Loveland joins A Basin as only ski areas open in North America
It’s been more than 20 years since Loveland Ski Area kicked off winter operations this late in the year. But the year that happened — the 1992-93 season — it also recorded 514 inches of snow — close to 100 inches more than its annual average.
If that’s not a compelling enough number to ease the concern over a late start to ski season, then the numbers for the ski area’s 2011-12 season should do it. That year was Loveland’s fourth-latest start, Oct. 24, and it went on to get a record 574 inches of snow.
So while Saturday’s, Nov. 1, opening day might not be the early opening Loveland director of business operations Rob Goodell had hoped for, there’s plenty to smile about with the start of a new season.
“Even with this delayed opening there’s still a lot of excitement. … It’s like the first day of school,” Goodell told the Daily Saturday morning, shortly after first chair was loaded up. “We wish we’d been opening the last two weeks, but it just wasn’t going happen.”
He credited Arapahoe Basin’s increased snowmaking efforts for the neighboring ski area’s victory in their annual competition to be first to open.
Watching the first chairs load up, Goodell was joined by an old friend in A-Basin COO Alan Henceroth, who made the morning trek over the pass to congratulate his neighbor for getting the season started.
“I wanted to say hi to Rob,” Henceroth said of his visit. The two used to work together as raft guides long before taking over at their respective ski areas, and they’ve been friends ever since.
“I couldn’t let him go another weekend,” Goodell later joked about the friendly rivalry between the two mountains.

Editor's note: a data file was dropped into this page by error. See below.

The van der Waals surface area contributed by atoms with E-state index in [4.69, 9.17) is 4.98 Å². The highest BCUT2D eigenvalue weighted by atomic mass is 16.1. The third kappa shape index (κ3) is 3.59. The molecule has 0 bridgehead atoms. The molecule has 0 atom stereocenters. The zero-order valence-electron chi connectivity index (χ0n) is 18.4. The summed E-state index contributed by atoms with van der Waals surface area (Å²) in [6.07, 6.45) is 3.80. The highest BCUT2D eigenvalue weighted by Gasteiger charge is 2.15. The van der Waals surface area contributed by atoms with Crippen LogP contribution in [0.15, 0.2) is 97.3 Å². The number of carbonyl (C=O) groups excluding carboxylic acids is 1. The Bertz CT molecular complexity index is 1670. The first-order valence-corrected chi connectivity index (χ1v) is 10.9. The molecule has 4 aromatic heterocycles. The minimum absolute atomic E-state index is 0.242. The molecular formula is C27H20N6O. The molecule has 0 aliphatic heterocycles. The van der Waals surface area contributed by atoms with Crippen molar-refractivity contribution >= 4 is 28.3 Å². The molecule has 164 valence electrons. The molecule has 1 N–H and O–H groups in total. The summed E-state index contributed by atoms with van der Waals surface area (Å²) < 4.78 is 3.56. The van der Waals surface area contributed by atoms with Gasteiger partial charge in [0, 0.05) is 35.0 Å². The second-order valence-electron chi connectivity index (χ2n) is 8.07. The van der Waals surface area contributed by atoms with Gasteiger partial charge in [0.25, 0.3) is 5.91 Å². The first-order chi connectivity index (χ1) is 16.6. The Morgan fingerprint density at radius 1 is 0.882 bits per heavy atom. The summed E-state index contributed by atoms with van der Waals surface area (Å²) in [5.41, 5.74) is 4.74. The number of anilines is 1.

While no one camped overnight before opening, eager skiers and riders arrived early to get at Loveland’s 8:30 a.m. first chair.
Two weeks removed from camping out for first chair at A-Basin, Silverthorne’s “Trailer” Tom Miller, 37, was at it again — this time on a solo mission without his regular first-chair crowd.
Miller was at Loveland at 4 a.m. to claim his ride on first chair, a tradition he’s kept since he was a teenager.
It was a relatively intimate affair Saturday compared with the spectacle on the other side of the Divide a few weeks earlier.
After the initial wait, the few hundred skiers and riders at Loveland had to wait just a few minutes for their second, third and fourth laps.
“It’s definitely more laid back,” Miller said comparing the two openings.
And Goodell likely wouldn’t have it any other way.
“We feel we have a niche,” he said, describing Loveland’s locals’ mountain feel. “We know our season-pass holders, they’re like old friends,” he said describing the privately owned mountain.
Still, while Loveland might attract smaller crowds throughout the season than their several neighbors on the other side of the Eisenhower Tunnel, Goodell said the ski area’s numbers have been growing steadily for each of the last seven years.
Whether that’s a credit to the ever-increasing congestion on Interstate 70 or simply Loveland’s lower prices, Goodell couldn’t say. But he’d like to think the ski area has won over a number of guests who decided to give Loveland a try over the last few years.
“I believe they’ve liked what they’ve tested,” he said over coffee, explaining that he finds that guests seem to be continually surprised by the amount of terrain the mountain has to offer.
Both Copper Mountain and Keystone resorts had initially hoped to get their seasons rolling Friday, Oct. 31. But the two resorts both announced that they would have to push back their opening days. Copper officials have said they plan to open Friday, Nov. 7 — the same day as Breckenridge.
Keystone has yet to announce when it will kick off the new season.
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